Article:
Vino 101: Argentinean Malbec


Argentina’s Malbec, From Rags To Richesmendoza-vineyard-wine-tour

When French engineer Michel Pouget planted Malbec vines in Argentinian soil in 1868, he had no idea that his simple deed would eventually transform the variety into one of the cultural icons of his adoptive home country. One hundred and forty years later, Malbec is on a firm path to earn a place in the pantheon of things Argentinean.

Argentina’s cultural landmarks are easily recognized across the globe. Maradona, the soccer genius given to tantrums and extravagance. Tango, the dance that has imprinted the world’s psyche with its overtones of passion and romanticism. Evita, former President Peron’s lover and wife, whose destitute, later powerful—and finally tragic—fate, has inspired novels, plays, operas and films. Apparently, the South American nation is not done with producing such icons: today, Malbec is synonymous with fine wine from Argentina.

Although widely planted in France, where it merited close to sixty names—many associated with its dark complexion—the grape’s standing took a nosedive when in 1956 a frost killed 75% of the Bordeaux crop. Malbec does not handle frosts too well and it is also very susceptible to rot and mildew, which makes for a troublesome cultivar in its motherland. Uneasy vineyard owners pushed Malbec to the back seat in favor of more robust lineages of Vitis vinifera, like Cabernet and Merlot. While it withered in France, Malbec thrived in the dry, warm, sun drenched conditions of Mendoza, the premier wine region of Argentina.

Traditionally, Argentinean winemakers made Malbec into lower quality, mass consumption products intended to satisfy the needs of the internal market. And this was a demand of gargantuan proportions: being descendants of immigrants of Italian and Spanish origin, Argentinians have been known to drink up to ninety liters per capita a year. Only within the last decade and a half have winemakers concentrated on increasing quality rather than quantity, and the results are becoming apparent. Exports are booming, and Mendoza is changing quickly from the sleepy Andean town that it used to be into the exciting wine capital of the Americas.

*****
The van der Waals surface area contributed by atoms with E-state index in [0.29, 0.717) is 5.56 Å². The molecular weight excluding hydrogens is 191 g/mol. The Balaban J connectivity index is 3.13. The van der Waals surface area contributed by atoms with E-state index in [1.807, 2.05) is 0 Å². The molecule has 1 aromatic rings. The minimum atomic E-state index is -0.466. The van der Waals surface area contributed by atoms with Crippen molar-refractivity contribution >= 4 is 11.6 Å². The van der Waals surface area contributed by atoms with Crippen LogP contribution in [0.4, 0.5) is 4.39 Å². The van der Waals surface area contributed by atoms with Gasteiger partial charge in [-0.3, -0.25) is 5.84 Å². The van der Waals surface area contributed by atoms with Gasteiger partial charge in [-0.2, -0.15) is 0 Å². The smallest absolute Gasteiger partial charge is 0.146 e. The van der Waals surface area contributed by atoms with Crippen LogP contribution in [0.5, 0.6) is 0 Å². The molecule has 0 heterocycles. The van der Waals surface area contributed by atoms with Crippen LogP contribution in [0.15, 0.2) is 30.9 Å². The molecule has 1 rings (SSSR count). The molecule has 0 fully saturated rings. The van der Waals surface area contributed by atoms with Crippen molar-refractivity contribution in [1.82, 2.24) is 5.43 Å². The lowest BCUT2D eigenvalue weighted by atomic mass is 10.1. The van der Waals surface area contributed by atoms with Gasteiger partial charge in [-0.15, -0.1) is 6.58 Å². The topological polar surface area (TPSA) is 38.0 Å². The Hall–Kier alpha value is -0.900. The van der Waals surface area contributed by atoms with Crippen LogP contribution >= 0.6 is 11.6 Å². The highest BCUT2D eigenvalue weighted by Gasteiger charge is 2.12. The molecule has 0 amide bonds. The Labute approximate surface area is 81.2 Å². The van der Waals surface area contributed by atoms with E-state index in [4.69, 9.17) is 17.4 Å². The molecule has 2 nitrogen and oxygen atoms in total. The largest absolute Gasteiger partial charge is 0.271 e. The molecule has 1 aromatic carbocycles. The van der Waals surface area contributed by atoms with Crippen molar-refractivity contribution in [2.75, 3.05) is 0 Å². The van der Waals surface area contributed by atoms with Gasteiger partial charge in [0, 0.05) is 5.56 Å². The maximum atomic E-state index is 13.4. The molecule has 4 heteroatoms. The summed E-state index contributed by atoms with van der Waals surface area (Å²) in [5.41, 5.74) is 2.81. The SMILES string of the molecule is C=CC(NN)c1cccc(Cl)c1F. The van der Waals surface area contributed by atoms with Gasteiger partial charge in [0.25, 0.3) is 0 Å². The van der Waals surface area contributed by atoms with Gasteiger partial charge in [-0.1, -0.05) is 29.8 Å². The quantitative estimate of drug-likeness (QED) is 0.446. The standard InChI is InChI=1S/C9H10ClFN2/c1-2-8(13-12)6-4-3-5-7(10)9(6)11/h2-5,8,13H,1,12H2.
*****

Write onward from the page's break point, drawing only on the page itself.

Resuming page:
Good Malbec from Mendoza displays a palette of dark ruby tones. It is fruity on the nose (with a predominance of plum and ripe cherry), medium- to full-bodied and generally boldly oaked. Mendoza is producing ever more quality wines, many of them with a reasonable price tag. But as the push for quality is relatively new, it is not hard to come across unbalanced wines, while others are excessively oaked. There is plenty of room for improvement and, for the moment, in the Argentinean industry, quantity still has the upper hand over quality.

In North America, a few wineries are getting a firm footing with Malbec, among them, Catena, Altos Las Hormigas, Luigi Bosca and Benegas, all of them priced between $15 and $30 CDN. In the higher price bracket, Dona Paula and Achaval Ferrer deliver the varietal’s full potential. For those who are looking for a good budget wine, Los Primos, Pascual Tosso and La Puerta are excellent choices.

Mendoza’s Malbec is here to stay, and the story of the underdog that today enjoys a global reputation is a great tribute to the ingenuity of the Argentinian winemakers and to the qualities of the variety that someone once called “the failed grape.”

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